Argument Recap / Panel Activity

Last week, the Federal Circuit heard oral argument in W.J. v. Department of Health and Human Services. In this case, the Federal Circuit is reviewing a judgment of the Court of Federal Claims upholding a special master’s decision to grant a motion to dismiss a petition for compensation under the National Vaccine Injury Compensation Program. Notably, in this pro se case, the Federal Circuit appointed amicus curiae to file a brief and argue on behalf of the appellant. The panel hearing the argument included Judges Lourie, Dyk, and Stark. This is our argument recap.

Angela M. Oliver, court-appointed amicus curiae counsel, argued on behalf of W.J. She began by claiming the special master and the Court of Federal Claims erred by denying equitable tolling. In particular, she argued, they “erred by focusing solely on whether the child has a parent,” which, she argued, is an insufficient basis to deny equitable tolling. Instead, she continued, the relevant question is “whether the presence of a parent was sufficient to protect the child’s rights, such that being a minor was no longer an extraordinary circumstance.”

One judge sought clarification on whether Oliver’s argument that equitable tolling should be allowed is based on the pro se status of W.J.’s parents. He explained that, while “the general rule” is that parents cannot represent their children, the Vaccine Act may be an exception. The judge then posed a series of questions. First, he asked, “can this minor be represented by his parents without counsel?” Second, he asked, is that issue waivable? Third, if the general rule is that parents are not allowed to represent their children, “how does that bear on equitable tolling?” This judge suggested that, even if it is assumed parents can represent their children, maybe the court should give weight to the fact that they are appearing pro se, or in other words they are not lawyers.

Oliver asserted that the child cannot waive his right to be represented by his parents. A judge interjected, clarifying that he was asking whether “this case [is] even properly before us [and] properly before the Court of Federal Claims with the parents without counsel purporting to represent the child.” He asked whether the court should dismiss the appeal and “remand [the case] to have the Court of Federal Claims consider whether to appoint counsel.” Oliver reasoned that, while the general rule disallows parental representation, there is an “open question” as to whether this rule applies to the Court of Federal Claims.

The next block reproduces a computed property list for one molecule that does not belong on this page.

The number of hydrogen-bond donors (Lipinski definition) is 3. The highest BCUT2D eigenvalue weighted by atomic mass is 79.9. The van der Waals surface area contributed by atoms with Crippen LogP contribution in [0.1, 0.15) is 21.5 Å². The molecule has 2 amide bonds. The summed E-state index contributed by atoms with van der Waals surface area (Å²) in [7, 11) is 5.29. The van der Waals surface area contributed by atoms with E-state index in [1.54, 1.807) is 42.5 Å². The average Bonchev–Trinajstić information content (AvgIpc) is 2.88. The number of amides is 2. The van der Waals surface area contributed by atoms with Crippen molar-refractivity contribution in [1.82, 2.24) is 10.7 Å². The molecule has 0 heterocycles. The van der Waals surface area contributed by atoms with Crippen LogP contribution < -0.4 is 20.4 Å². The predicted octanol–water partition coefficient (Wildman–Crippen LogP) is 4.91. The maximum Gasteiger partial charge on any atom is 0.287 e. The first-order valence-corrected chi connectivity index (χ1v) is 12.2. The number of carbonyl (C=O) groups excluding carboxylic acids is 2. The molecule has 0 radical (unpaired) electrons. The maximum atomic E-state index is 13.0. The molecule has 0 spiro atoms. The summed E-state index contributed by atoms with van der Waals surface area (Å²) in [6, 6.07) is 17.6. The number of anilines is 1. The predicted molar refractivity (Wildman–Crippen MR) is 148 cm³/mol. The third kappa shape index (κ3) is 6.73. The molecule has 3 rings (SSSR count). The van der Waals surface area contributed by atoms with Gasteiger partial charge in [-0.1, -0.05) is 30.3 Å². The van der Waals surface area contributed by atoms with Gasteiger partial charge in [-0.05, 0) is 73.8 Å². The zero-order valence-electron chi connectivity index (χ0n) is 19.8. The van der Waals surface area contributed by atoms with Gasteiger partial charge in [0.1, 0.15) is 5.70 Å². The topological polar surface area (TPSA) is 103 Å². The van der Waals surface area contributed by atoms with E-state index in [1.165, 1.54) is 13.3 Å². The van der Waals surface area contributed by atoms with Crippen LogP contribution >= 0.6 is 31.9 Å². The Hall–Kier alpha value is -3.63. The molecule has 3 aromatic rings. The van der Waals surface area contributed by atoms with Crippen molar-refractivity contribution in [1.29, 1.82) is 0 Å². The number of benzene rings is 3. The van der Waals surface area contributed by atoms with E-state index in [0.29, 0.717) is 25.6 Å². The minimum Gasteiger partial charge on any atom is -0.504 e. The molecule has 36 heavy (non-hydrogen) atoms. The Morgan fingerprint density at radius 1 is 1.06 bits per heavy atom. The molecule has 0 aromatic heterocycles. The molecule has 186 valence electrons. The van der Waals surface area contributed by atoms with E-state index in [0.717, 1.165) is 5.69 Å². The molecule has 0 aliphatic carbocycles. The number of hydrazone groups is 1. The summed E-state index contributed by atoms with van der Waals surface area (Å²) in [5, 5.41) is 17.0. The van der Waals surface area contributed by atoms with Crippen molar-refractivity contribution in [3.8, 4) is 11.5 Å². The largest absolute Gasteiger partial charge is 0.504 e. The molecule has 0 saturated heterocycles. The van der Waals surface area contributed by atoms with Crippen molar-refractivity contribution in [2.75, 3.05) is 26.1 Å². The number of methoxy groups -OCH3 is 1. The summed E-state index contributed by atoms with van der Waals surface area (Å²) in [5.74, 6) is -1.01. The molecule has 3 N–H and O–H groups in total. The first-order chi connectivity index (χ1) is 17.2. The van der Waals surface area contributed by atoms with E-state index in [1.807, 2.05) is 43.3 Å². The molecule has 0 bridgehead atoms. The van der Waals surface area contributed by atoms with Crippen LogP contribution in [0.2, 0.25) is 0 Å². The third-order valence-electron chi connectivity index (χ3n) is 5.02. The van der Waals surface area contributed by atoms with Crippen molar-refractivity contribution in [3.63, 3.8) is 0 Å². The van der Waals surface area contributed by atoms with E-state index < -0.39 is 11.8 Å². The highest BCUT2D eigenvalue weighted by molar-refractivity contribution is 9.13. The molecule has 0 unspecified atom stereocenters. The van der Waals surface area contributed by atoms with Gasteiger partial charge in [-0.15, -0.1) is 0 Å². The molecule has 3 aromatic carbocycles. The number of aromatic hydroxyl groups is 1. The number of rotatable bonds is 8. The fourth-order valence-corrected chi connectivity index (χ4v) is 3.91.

The argument then shifted to courts’ interest in protecting childrens’ best interests. Oliver argued that, if parents can proceed on behalf of their children, it may “significantly hurt the child’s rights.” She suggested that equitable tolling is one way to ensure those rights are protected. Oliver noted that, “when parents litigate on behalf of a [child], even with counsel, and they enter a settlement, often district court judges will review the terms and ensure it’s fair for the child.”

A judge then asked if the court should remand the case to the Court of Federal Claims to clarify “whether the child wants the parents to proceed pro se and presumably factor that [fact] into the equitable tolling analysis.” Oliver, in response, suggested that, “as a matter of statutory interpretation,” the Federal Circuit could address “in the first instance . . . this question of whether a parent can proceed on behalf of a child without counsel.” She argued that the court “could answer” that question, which would “provide guidance to the special master in the Court of Federal Claims on remand.”

Oliver then turned the argument back to the issue of equitable tolling. She proposed that, while the parents’ pro se status is relevant, there are other factors and facts that the court should consider. Citing precedent, she argued that “having a guardian is not necessarily sufficient to alleviate extraordinary circumstances of incapacity.” Further, she contended, “minority status has a potential to significantly impact and interfere with a parent’s ability to protect a child’s rights because it can prevent [the parents] from understanding that a right is even being lost.”

Regarding the extraordinary circumstances needed for equitable tolling, one judge highlighted that the “large majority” of vaccine cases involve minor children. Oliver conceded that the purpose of the Vaccine Act was “geared toward children,” but she argued that a large portion of the claims now comes from adults. Moreover, Oliver argued, there are many reasons to consider a child’s minority status, including challenges identifying symptoms in childhood and a child’s inability to communicate injury to his or her parents. Oliver contended that, when considering the issue of equitable tolling, courts should consider how minority status and related prejudicial factors impact each case on a “case-by-case” basis.

One judge suggested the “staleness” of claims also weighs against equitable tolling. Oliver agreed but argued that, if “Congress had been particularly concerned about the timing of these claims, [Congress] could have also included a statute of repose, like they did elsewhere in the Vaccine Act, that would cut off claims regardless of any equitable tolling.”